Complaining and writing seem to go hand-in-hand. So, after spending a lot of time dwelling on the woes of screenwriting (of which there are many), we thought it was time to focus on a few of the positive things about the wonderful art of writing for the screen.
There are so many things to love about this amazing, wild, ridiculously-complicated world of Hollywood and writing scripts, that we thought listing a few might be a good idea. So, let’s get back to basics and see why we do this, and love it a little bit, too.
No. 1 — Writing the words “FADE IN”
Yeah, it’s great. I’m not going to lie. It’s one of my favorite moments. Writing the words “fade in” means you’ve started. That means all the thinking and the plotting and outlining (if you do that) that came before this moment has finally paid off and you’re ready to write. I tried to find a proverb that states this better than me and there are a few. “Begun is two-thirds done.” (Gaelic) “A happy beginning is half the work.” (French) “Well begun is half done.” (used in France, Italy, Germany, England, Spain, Portugal, Denmark, Holland, America). You get the point. Get started and it’s better than not starting at all.
No. 2 — Naming characters
This sounds like a hoot and most of the time it is. I’d love to hear how you choose your characters’ names. For me, once I found this method, I use it every time. I start by going back to my old high school yearbook — or you can look up those Facebook reunion pages where you can see everyone’s names. For some reason, the people we know in high school seem to have the most epic first and last names. And you can see that in one of my favorite comedies, Just Friends, where Ryan Reynolds’s character is obsessed with “Jamie Palamino.” He just keeps saying her name over and over as if there’s more meaning to it than should be. And in Ferris Bueller’s Day Off. First off, Ferris Bueller is an awesome name. But what about Sloane Peterson. How cool is that? And what about Jake Ryan from Sixteen Candles? Can you see where I’m going with this 80s high school naming convention? For me, naming characters is fun because I get to walk down memory lane and I assign that epic power to one of my characters.
No. 3 — Working in Hollywood
I know, I know. Everyone hates Hollywood. But when you think about it, it’s not like any other business. There are no rules, and there are no formulas. You can pretty much do whatever you want (not without consequences of course when it comes to making friendships). But, if you’re a generally pleasant person with a strong desire to make a movie, you can probably succeed at it with little experience or know-how. That means, anyone can come in and do it. You don’t have to part of the secret society. So, don’t believe what people tell you, that you have to have an agent, or you have to sell something first. If you want it, you can make it happen. You can’t say the same for other industries, working on Wall Street, being in foreign bank transactions, or playing for the NBA. These all come with certain conditions that Hollywood just doesn’t have. So, instead of thinking of it as a slog, think of it as a creative business that you can run your own way.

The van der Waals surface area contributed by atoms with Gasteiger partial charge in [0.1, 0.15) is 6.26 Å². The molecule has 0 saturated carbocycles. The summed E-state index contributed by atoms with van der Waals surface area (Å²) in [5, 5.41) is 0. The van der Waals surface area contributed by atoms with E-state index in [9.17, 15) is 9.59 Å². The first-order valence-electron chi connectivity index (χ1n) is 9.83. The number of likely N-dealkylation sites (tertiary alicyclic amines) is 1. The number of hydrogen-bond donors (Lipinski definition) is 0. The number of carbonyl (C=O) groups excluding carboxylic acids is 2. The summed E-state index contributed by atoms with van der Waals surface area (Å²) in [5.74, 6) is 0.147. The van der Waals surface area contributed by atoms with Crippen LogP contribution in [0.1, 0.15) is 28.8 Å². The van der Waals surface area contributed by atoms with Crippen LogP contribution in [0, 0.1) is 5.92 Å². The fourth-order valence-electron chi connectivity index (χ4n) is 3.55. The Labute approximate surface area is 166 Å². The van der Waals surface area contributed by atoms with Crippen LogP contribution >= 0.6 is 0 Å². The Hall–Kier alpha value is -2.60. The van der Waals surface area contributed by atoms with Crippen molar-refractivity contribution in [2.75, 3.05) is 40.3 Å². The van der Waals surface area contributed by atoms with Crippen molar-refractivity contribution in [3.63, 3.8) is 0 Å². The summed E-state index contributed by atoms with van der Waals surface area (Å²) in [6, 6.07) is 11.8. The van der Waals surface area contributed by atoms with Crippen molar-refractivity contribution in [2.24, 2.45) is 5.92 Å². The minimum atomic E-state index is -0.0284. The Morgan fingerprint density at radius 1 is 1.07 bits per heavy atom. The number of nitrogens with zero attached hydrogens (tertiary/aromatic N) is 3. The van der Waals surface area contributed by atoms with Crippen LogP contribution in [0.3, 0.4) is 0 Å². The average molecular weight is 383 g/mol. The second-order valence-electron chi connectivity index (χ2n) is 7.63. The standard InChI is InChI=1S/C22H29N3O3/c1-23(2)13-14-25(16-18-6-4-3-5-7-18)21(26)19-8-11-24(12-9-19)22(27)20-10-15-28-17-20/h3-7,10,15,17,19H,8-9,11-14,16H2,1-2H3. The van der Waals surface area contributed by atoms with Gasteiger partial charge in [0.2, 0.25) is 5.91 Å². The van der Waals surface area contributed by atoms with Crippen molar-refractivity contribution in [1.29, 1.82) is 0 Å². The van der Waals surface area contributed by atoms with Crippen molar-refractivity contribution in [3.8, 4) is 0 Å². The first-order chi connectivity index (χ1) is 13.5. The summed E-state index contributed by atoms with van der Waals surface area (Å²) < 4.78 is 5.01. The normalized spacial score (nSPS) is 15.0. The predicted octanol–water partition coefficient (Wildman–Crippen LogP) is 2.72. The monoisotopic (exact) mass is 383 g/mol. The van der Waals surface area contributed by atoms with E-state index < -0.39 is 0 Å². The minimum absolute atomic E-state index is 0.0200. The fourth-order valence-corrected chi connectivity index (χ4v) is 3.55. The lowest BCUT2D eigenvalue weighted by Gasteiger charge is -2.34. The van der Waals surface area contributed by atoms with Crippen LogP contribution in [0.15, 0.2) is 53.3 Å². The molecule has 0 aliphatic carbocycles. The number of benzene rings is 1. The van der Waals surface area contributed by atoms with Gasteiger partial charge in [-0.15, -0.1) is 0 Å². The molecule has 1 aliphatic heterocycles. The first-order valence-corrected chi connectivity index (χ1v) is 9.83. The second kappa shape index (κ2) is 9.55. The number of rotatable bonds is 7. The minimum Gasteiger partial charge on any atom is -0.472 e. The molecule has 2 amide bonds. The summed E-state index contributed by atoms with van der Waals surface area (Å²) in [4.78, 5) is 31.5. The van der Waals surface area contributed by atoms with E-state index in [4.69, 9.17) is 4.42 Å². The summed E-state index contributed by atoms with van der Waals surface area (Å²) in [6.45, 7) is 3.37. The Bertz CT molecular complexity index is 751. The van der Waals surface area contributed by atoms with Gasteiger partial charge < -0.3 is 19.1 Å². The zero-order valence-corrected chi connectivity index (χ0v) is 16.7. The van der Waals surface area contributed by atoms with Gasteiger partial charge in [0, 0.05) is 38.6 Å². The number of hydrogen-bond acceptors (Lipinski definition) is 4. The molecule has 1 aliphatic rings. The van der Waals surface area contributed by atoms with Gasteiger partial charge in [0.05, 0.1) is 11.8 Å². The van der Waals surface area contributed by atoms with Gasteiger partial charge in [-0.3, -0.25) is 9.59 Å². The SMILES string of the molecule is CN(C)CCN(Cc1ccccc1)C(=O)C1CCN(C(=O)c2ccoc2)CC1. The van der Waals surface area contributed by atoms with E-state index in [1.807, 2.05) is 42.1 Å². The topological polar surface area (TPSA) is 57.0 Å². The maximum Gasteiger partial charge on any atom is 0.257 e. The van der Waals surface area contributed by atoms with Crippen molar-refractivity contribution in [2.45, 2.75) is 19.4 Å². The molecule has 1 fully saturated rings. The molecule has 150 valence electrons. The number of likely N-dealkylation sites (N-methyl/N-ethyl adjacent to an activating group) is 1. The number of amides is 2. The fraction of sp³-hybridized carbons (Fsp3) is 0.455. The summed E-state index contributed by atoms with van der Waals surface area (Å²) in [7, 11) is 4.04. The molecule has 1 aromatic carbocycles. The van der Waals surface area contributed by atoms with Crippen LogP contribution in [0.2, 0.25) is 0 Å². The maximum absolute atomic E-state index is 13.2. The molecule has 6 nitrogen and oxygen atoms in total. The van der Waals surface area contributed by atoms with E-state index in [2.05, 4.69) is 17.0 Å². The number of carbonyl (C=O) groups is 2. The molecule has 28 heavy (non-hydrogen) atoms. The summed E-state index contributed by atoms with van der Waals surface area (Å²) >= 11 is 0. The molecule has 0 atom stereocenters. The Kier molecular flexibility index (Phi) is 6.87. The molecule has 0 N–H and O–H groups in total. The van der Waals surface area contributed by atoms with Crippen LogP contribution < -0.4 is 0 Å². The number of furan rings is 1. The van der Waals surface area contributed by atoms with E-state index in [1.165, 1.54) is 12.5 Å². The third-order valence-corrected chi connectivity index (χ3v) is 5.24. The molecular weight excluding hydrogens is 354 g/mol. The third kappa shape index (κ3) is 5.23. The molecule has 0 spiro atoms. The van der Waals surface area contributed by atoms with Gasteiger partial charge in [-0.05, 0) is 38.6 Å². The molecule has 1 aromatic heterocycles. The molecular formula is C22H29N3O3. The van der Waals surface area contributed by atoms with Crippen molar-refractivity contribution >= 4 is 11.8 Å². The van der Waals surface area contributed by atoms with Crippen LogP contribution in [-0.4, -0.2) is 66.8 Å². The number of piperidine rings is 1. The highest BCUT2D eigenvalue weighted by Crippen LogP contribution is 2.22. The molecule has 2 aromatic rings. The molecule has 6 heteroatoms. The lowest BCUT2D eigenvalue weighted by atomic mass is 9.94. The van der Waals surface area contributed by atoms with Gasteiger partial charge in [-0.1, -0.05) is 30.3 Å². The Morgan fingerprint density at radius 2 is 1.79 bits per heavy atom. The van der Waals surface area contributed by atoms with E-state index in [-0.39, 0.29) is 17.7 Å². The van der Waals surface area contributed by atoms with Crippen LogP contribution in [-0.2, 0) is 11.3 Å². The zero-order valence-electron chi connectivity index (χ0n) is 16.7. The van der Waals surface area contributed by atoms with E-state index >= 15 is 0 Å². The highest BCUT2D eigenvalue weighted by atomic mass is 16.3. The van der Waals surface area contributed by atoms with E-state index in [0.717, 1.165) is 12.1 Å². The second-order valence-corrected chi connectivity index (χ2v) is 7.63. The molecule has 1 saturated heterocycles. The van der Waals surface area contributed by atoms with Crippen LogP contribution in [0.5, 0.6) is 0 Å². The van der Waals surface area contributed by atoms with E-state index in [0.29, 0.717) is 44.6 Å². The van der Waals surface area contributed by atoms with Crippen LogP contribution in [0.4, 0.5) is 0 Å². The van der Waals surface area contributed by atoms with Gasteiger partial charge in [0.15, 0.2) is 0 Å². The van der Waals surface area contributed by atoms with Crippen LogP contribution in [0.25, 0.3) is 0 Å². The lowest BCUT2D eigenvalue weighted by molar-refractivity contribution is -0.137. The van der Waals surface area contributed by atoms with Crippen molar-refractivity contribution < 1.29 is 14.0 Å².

No. 4 – The homework is easy, and fun!
It’s watching movies, yo! That’s all you have to do to get better at this craft, and also reading and writing a lot. But think about it, every time there’s a movie in your genre that comes out in the theater, you have an excuse to get a bunch of friends together and go see it. Or rent it. Or Tivo it. Or whatever you need to do, watching movies and TV is part of the job, and now you have an excuse to do it. I mean, how cool is that?
No. 5 — There are no bosses
Sure, if you’re writing a studio movie, you’ll have more than a few bosses to deal with. But if you’re in your office just plugging away at a scene, there’s no one standing over you saying you need to do more overtime or you can’t do this or that. The page is simply there for you to create whatever you want to do with the story. So, go for it! Because writing screenplays is better than any day job and so much more personally rewarding, too!
We’d love to hear what you love about screenwriting! Please put some thoughts below.